Police concerns shared
Questions were raised over the handling of a situation by a Chenoa police officer during Tuesday’s regular meeting of the Chenoa City Council.
Cathy Smith of Gridley indicated a family member was traveling through Chenoa on the way to a funeral in Fairbury back in May for retired Fairbury Police Officer Phil Troehler when an accident occurred with minor damage to the vehicles involved, but no injuries. Smith said the dispatcher was called with names, phone numbers and insurance information exchanged.
“After waiting for a police officer to show but running out of time before the funeral was to start, the family member left with the approval of the other driver,” Smith explained.
According to Smith, the Chenoa officer came into the Fairbury funeral home when the funeral director left the door to usher family and friends past the casket to pay their last respects. Smith explained the family member involved in the accident saw the officer and assumed he was there because of the accident, so he went over and the officer asked for a driver’s license and registration which was in the car.
“Even though Officer Hinshaw knew that by having him go out and get these papers this family member would not be able to be a pallbearer to Phil, he insisted,” said Smith. “This was a privilege that cannot be replaced.”
Smith noted many family members are still upset as it was a “very emotional and heart-wrenching day” that was made even worse as two tickets were issued, one for failure to yield to avoid an accident and the second for leaving the scene of an accident. After a July court date was assigned and a lawyer was hired, Smith said a prosecutor reviewed the charges and dropped them but the lawyer fees still had to be paid.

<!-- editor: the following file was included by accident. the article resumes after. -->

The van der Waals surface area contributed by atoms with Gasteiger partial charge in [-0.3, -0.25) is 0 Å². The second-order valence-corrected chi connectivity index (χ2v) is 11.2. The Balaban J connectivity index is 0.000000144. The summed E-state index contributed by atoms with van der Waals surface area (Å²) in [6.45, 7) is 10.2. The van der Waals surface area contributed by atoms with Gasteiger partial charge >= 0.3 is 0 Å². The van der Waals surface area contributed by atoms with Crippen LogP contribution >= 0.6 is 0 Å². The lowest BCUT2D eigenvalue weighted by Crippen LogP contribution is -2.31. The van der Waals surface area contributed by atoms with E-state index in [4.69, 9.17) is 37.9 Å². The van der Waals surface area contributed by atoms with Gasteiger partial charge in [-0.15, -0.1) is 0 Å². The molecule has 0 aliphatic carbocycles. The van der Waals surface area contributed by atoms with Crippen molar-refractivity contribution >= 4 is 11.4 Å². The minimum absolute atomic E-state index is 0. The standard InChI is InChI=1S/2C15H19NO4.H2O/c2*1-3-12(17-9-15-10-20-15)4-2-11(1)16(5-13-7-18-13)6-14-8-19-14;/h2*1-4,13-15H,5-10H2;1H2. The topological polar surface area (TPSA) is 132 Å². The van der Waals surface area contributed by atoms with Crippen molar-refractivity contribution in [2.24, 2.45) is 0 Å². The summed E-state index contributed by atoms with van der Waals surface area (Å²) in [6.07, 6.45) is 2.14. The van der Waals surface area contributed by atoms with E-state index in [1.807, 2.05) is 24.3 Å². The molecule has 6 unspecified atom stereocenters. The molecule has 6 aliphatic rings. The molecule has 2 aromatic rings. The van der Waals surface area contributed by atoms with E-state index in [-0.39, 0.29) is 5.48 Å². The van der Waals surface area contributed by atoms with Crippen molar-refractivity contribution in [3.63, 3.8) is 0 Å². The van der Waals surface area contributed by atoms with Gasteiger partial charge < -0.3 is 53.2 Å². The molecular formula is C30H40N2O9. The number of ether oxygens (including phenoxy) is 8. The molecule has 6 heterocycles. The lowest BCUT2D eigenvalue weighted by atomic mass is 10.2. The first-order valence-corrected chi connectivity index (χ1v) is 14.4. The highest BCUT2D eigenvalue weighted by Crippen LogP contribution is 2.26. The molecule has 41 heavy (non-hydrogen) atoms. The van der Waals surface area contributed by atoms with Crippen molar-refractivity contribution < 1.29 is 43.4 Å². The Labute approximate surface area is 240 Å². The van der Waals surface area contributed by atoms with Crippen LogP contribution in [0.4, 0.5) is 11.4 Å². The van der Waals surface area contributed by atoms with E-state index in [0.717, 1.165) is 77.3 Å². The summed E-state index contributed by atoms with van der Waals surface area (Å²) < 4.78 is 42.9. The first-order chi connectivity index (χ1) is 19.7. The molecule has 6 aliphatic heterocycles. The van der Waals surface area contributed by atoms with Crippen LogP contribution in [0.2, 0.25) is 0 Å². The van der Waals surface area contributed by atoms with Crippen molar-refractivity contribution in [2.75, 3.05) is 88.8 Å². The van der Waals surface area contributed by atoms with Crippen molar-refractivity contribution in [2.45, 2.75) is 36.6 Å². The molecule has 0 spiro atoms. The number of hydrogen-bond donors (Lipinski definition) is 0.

“(The prosecutor) decided that this situation did not meet the meaning of leaving the scene of an accident and the oddity of Officer Hinshaw entering the funeral home helped him make the decision of dropping all charges.”
Smith wants the officer to write an apology to the late Officer Phil Troehler’s only son and a second apology to the family member who was not able to be a pallbearer.
Later in the council meeting, Chenoa mayor Chris Wilder admitted it was unfortunate to hear complaints.
“I hope I never hear anything like that again as long as I’m sitting at this table,” he said. “It’s disappointing.”
While expressing sympathy for the family’s loss, Wilder told Smith he will have a talk with the chief of police, saying “we’ll see what we can do.”
Resident David Shane also had complaints at the meeting, regarding houses that have un-mowed yards.
“I just wonder why we aren’t cleaning that stuff up,” he stated.
Shane also brought up streets, gutters and drains, asking who is responsible for the drains.
“If we go by ordinance, the property owners are,” replied Streets Commissioner Dwayne Price.
Melissa Cooper of Chenoa Shop ‘n Go reminded the group about upcoming dates including the Aug. 28 car wash, Sept. 11 ninja course and power wheels show and Sept. 25 donation drive at the corner of Routes 24 and 66. The car wash will be by donation.
Sarah Michaels continued the previous discussion of revamping the old section of historic Route 66 along the railroad tracks. She said it is possible to utilize hotel tax money. Thoughts include expanding the mowing in that area along with enhancing billboards and landscaping. Michaels even suggested parking a period specific mid-century car there.